Islami Bank is the largest and most profitable bank in Bangladesh. It has 10.7 million depositors, 27% of Bangladeshi remittances and 23% of the small and medium enterprises market. While most of the 56 banks in the country are plagued by rising nonperforming loans, poor management and operational inefficiency, Islami Bank isn’t. The bank has a rigorous recruitment and training process and the churn at the company is low. Despite its success, the bank has been dogged in recent years by suspicion that it has been used by Islamic terrorists. CEO Mohammad Abdul Mannan is cognizant of the image problem. No wrongdoing has been proven, but Islami Bank seems to be attending to image cleanup.
Maxis Broadband, a unit under telecommunications group Maxis, is planning a sukuk issuance to raise as much as MYR10 bn for acquisitions and capital expenditure. CIMB Investment Bank is the sole principal adviser and sole lead arranger for the programme, while CIMB Islamic Bank is the shariah adviser for the programme. The Islamic Development Bank (IDB) has issued a MYR350 mn ($86.6 mn) sukuk for project financing and other development activities. IDB president Ahmad Mohamed Ali said the successful issuance of sukuk in Malaysian Ringgit is a testimony to the increasing interest for sukuk.
After the listing of RHB Bank, attention is now on whether BIMB will do the same with Bank Islam Malaysia. Bank Islam is the oldest and largest standalone Islamic bank in Malaysia with an asset size of RM55.46 bn as at March 31. It also owns a 59.9% stake in insurer Syarikat Takaful Malaysia, while its other core business is BIMB Securities. BIMB, in turn is 53.6% controlled by pilgrim fund Lembaga Tabung Haji (LTH). It is believed that the bank still holds the dream to move into the big league and grow market share. However, it will not be able to achieve mega Islamic bank dream unless it mergers.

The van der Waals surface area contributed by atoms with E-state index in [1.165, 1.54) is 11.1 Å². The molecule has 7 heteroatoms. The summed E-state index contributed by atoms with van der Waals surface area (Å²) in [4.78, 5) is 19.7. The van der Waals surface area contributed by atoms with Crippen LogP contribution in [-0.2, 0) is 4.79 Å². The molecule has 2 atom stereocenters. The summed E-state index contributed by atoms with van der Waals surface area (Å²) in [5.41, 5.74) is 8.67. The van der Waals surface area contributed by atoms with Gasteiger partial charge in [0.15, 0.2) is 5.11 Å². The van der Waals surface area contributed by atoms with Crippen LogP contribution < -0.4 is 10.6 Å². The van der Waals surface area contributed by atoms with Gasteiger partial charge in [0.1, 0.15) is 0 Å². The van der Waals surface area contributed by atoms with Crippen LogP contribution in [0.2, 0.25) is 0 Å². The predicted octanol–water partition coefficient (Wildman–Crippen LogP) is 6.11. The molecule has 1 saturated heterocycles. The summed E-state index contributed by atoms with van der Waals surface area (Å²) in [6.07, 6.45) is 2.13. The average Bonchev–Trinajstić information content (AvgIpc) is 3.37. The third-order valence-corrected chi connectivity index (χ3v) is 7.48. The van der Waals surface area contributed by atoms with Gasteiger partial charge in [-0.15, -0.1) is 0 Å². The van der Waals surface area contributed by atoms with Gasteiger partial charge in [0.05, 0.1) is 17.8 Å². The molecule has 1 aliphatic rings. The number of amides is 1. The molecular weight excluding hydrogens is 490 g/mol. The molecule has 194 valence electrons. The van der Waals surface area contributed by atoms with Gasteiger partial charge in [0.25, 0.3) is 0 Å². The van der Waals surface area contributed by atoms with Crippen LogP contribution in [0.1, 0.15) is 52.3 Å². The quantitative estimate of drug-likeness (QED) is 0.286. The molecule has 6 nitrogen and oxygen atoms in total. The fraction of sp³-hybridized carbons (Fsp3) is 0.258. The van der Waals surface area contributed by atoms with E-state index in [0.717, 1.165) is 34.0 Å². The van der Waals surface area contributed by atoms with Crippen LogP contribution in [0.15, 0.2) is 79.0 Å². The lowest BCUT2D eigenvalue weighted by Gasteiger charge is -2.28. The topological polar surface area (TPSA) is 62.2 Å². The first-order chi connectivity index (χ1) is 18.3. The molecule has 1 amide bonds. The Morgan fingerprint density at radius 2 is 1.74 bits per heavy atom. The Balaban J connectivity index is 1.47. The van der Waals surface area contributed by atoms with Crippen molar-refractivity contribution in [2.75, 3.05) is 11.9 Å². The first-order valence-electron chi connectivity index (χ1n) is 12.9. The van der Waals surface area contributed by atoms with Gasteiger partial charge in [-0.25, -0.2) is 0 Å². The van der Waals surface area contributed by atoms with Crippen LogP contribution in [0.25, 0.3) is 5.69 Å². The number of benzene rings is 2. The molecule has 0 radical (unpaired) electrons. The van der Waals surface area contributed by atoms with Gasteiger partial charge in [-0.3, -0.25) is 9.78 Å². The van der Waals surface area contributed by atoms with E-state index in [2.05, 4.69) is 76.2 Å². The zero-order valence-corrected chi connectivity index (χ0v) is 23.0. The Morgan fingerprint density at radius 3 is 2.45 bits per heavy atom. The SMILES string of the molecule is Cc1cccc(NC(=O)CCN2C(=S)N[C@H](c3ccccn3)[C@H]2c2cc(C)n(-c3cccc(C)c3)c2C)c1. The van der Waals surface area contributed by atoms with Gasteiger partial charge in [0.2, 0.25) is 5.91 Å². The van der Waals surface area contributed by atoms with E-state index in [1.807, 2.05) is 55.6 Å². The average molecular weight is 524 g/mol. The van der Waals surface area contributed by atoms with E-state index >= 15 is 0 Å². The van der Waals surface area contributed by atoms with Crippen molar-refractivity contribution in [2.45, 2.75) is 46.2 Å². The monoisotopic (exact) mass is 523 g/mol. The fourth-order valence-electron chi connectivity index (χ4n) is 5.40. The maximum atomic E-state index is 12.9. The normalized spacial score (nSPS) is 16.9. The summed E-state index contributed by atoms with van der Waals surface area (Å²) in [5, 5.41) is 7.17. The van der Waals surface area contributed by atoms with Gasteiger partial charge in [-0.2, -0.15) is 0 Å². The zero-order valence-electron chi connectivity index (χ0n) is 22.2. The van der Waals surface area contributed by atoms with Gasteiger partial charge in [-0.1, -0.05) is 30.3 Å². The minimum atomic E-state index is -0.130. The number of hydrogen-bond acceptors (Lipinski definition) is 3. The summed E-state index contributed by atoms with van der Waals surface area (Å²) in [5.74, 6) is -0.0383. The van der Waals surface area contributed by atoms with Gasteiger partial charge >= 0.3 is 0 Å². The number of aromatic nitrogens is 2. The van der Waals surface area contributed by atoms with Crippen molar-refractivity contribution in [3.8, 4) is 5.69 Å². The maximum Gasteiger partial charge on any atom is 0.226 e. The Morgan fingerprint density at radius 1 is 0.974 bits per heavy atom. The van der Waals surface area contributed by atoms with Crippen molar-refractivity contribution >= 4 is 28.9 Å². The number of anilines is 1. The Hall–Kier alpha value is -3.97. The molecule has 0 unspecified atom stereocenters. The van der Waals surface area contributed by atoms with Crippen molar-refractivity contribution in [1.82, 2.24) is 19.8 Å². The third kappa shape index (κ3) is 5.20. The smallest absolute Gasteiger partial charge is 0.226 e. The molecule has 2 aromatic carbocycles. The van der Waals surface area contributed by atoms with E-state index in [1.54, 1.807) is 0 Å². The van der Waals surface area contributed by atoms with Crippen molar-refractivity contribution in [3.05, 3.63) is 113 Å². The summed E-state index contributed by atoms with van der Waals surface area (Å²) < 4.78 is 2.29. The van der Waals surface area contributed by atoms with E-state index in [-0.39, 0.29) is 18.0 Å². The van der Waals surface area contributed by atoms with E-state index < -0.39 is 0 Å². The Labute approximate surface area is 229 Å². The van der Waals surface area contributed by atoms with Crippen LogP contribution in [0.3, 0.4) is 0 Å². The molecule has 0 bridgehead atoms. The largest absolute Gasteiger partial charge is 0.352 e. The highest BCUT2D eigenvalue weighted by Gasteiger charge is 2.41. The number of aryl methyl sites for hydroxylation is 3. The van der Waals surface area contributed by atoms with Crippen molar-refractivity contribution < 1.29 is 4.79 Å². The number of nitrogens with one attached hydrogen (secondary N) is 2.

Bank Muamalat Indonesia was appointed as the National Zakat Collector Agency through its affiliation called Baitulmaal Muamalat (BMM). Bank Muamalat has distributed assistance fund to 4,500 orphans across Indonesia, which amounts to Rp1.35 billion (US$100,000) worth of zakat collected by BMM. The fund is distributed through a number of programs, namely community empowerment programs, like Orphan Kafala and educational programs, like the Islamic Solidarity School (ISS). The fund is also distributed through the B-Smart program that provides scholarships for accomplished students, and the Fi Sabilillah program that provides scholarships for orphans finishing their undergraduate studies.
There is evidence both in the Quran and Hadith that supports wealth succession planning and management. A starting point for a discussion on Islamic wealth management would be the Quranic verses in Surah al-Kahf (Surah no. 18). There are lessons that we may draw from these Quranic verses. These verses indicate that although a person cannot foresee future events, he/she should take measures and have plans to manage their unfavourable effects on life and family welfare. That parents may have a succession plan through which the wealth earned could be transferred to children in the safest possible way.
Malaysia is adapting to fintech revolution by adjusting its financial regulatory guidelines with an Islamic angle. According to Muhammad bin Ibrahim, governor of the Central Bank of Malaysia, the recent Islamic finance initiative could be the next game changer. The Investment Account Platform (IAP) is a platform that connects lenders, banks and enterprises seeking funds, one that could shift the role of Islamic lenders to investment intermediaries. Serving as a central marketplace to finance small and medium-sized enterprises (SMEs), the IAP was launched by six Malaysian Islamic banks: Affin Holdings, Bank Islam Malaysia, Bank Muamalat Malaysia, Maybank Islamic, Bank Kerjasama Rakyat Malaysia and Bank Simpanan Nasional.
Malaysia has been rocked for more than a year by a financial scandal involving Prime Minister Najib Razak, a state investment firm, and an alleged frenzy of embezzlement. Authorities in a half-dozen countries have launched investigations into suspicions that several billion dollars was looted from complicated financial transactions involving 1MDB and parked around the world. Over the past year, Najib has purged 1MDB critics from his cabinet, curbed domestic investigations, and moved to prevent further discussion of the scandal. Najib has dramatically strengthened his control of the country. A state-level election and two parliamentary by-elections were won handily by Najib's ruling coalition, further bolstering his position.